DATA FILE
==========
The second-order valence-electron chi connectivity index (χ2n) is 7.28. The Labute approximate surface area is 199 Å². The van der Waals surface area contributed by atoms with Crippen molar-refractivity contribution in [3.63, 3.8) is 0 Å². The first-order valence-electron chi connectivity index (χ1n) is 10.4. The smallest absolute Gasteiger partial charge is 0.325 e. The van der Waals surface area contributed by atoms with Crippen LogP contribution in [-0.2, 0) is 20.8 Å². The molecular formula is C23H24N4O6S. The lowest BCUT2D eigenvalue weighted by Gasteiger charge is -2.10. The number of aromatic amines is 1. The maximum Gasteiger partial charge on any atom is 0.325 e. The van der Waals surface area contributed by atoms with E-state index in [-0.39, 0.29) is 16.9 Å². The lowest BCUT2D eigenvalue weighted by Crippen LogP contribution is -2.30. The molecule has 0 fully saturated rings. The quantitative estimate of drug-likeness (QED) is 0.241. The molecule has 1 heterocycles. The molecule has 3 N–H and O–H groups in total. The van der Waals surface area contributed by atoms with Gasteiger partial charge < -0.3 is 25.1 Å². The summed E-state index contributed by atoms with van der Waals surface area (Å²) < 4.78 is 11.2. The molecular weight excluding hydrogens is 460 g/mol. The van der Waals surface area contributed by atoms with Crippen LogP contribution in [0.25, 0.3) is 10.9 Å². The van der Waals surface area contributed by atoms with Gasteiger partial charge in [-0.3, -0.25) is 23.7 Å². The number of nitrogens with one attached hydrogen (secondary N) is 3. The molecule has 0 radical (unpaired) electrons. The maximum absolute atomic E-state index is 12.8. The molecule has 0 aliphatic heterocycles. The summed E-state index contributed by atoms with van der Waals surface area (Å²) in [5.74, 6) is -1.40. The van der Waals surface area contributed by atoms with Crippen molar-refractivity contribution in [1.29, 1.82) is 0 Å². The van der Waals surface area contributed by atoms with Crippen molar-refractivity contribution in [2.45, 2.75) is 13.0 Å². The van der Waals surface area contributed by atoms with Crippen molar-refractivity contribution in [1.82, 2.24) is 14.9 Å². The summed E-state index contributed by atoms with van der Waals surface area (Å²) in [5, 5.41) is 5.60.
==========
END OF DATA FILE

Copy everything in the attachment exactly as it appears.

The second-order valence-electron chi connectivity index (χ2n) is 7.28. The Labute approximate surface area is 199 Å². The van der Waals surface area contributed by atoms with Crippen molar-refractivity contribution in [3.63, 3.8) is 0 Å². The first-order valence-electron chi connectivity index (χ1n) is 10.4. The smallest absolute Gasteiger partial charge is 0.325 e. The van der Waals surface area contributed by atoms with Crippen LogP contribution in [-0.2, 0) is 20.8 Å². The molecular formula is C23H24N4O6S. The lowest BCUT2D eigenvalue weighted by Gasteiger charge is -2.10. The number of aromatic amines is 1. The maximum Gasteiger partial charge on any atom is 0.325 e. The van der Waals surface area contributed by atoms with E-state index in [-0.39, 0.29) is 16.9 Å². The lowest BCUT2D eigenvalue weighted by Crippen LogP contribution is -2.30. The molecule has 0 fully saturated rings. The quantitative estimate of drug-likeness (QED) is 0.241. The molecule has 1 heterocycles. The molecule has 3 N–H and O–H groups in total. The van der Waals surface area contributed by atoms with Gasteiger partial charge < -0.3 is 25.1 Å². The summed E-state index contributed by atoms with van der Waals surface area (Å²) < 4.78 is 11.2. The molecular weight excluding hydrogens is 460 g/mol. The van der Waals surface area contributed by atoms with Crippen LogP contribution in [0.25, 0.3) is 10.9 Å². The van der Waals surface area contributed by atoms with Gasteiger partial charge in [-0.3, -0.25) is 23.7 Å². The number of nitrogens with one attached hydrogen (secondary N) is 3. The molecule has 0 radical (unpaired) electrons. The maximum absolute atomic E-state index is 12.8. The molecule has 0 aliphatic heterocycles. The summed E-state index contributed by atoms with van der Waals surface area (Å²) in [5.74, 6) is -1.40. The van der Waals surface area contributed by atoms with Crippen molar-refractivity contribution in [1.29, 1.82) is 0 Å². The van der Waals surface area contributed by atoms with Crippen molar-refractivity contribution in [2.45, 2.75) is 13.0 Å². The van der Waals surface area contributed by atoms with Crippen molar-refractivity contribution in [1.82, 2.24) is 14.9 Å². The summed E-state index contributed by atoms with van der Waals surface area (Å²) in [5, 5.41) is 5.60.